Ohio’s Operating Budget: One Month Later

Now that a month has passed since the state operating budget has been signed by Governor DeWine, we have had a chance to fully digest the contents. As you are probably aware, the major headline in the press was the 17-day delay in getting it passed. And while it may appear that the budget was kind of cluster (you know what), leaders in both the House and Senate agree that Ohioans were not adversely impacted by the delays and argue that the extra time helped improve the final product.

This budget process was kind of unique, in that, lawmakers were less concerned with the business impacts of the budget bill and more concerned with social programs and the impacts those resources have on everyday Ohioans.  In fact, Senate President Obhof stated “this budget is the first in a decade to focus on Ohio’s children, families and our future. I’m especially pleased with its investments in early childhood education and putting workers first as well as local projects that will help our communities thrive”. And, House Speaker Householder indicated that this budget had a lot to do with helping to rebuild families and communities that have been impacted by the opiate crisis.

SBCO does not disagree that the needs of constituents should be a top priority of lawmakers, but we do believe that the business community had to put up more of a fight than they probably should have. Call us old fashioned but we believe that employers, who bear the most risk in any economy should not have to be fearful of footing the bill for tax shifting. The fact is, republicans wanted to secure as many democratic votes as possible since they knew that all the spending on social programs would lose them votes from far-right republicans. And to be fair, they wanted minority party members at the table to help shape the spending, that in large part would be going back to democratic districts.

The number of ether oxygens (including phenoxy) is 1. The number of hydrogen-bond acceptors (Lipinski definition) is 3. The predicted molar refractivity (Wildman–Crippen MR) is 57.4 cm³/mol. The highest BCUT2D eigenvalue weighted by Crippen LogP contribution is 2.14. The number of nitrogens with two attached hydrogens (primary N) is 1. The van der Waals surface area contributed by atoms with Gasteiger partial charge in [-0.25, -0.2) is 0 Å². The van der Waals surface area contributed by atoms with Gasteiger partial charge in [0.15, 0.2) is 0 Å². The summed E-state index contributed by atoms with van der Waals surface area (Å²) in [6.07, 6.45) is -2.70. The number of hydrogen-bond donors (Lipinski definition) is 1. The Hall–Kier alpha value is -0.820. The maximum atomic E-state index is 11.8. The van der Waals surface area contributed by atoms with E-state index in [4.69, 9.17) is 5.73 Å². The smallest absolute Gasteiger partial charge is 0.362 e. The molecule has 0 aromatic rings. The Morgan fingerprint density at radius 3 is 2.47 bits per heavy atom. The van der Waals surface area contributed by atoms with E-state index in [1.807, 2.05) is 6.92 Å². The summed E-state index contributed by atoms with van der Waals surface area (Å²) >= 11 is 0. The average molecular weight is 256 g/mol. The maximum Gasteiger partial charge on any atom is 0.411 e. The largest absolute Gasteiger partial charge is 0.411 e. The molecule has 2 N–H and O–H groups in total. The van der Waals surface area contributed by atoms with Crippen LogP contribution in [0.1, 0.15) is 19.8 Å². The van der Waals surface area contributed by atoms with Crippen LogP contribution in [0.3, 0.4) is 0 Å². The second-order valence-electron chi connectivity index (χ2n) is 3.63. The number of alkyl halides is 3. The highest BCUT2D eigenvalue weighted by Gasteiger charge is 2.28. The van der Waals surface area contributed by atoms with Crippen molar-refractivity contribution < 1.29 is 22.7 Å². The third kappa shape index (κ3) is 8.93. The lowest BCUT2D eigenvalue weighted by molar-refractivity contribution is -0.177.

This blog would not be as much value to you if we didn’t mention at least a few budget provisions of interest to small businesses:

  • The $250,000 tax deduction for pass-through entities was restored (except for attorneys and lobbyists)
  • The unemployment base wage will decrease from $9,500 to $9,000
  • Once a new regulation is created, two existing regulations must be eliminated

In recent years (under the Kasich administration) the business community had to vigorously fight to prevent proposed taxes on a plethora of business services to pave the way for aggressive reductions in the personal income tax. A refreshing aspect of this budget is that it was actually a BUDGET which means it was less about policymaking and more about actual dollars and cents; unlike the previous four or more budgets. It was clear that Governor DeWine wanted to set himself apart from his predecessor.  In fact, several months ago, sources within a handful of state agencies informed SBCO that the new governor gave his staff instructions not to retain budget files and records from the previous administration. However, regardless of how much you try to create a budget from scratch, new governors have no choice but to inherit certain items.

Finally, the current two-year budget has some flaws but overall is a product that we can all agree was given a great deal of thought and consideration. At a time in which state revenues are up, budget spending remains responsible and barely increased from two years ago when the state coffers were not in nearly as good of a situation. We still need to wait until agencies write their rules on how appropriated funds will actually be spent but for now we merely wait until the legislature gets back to business next month.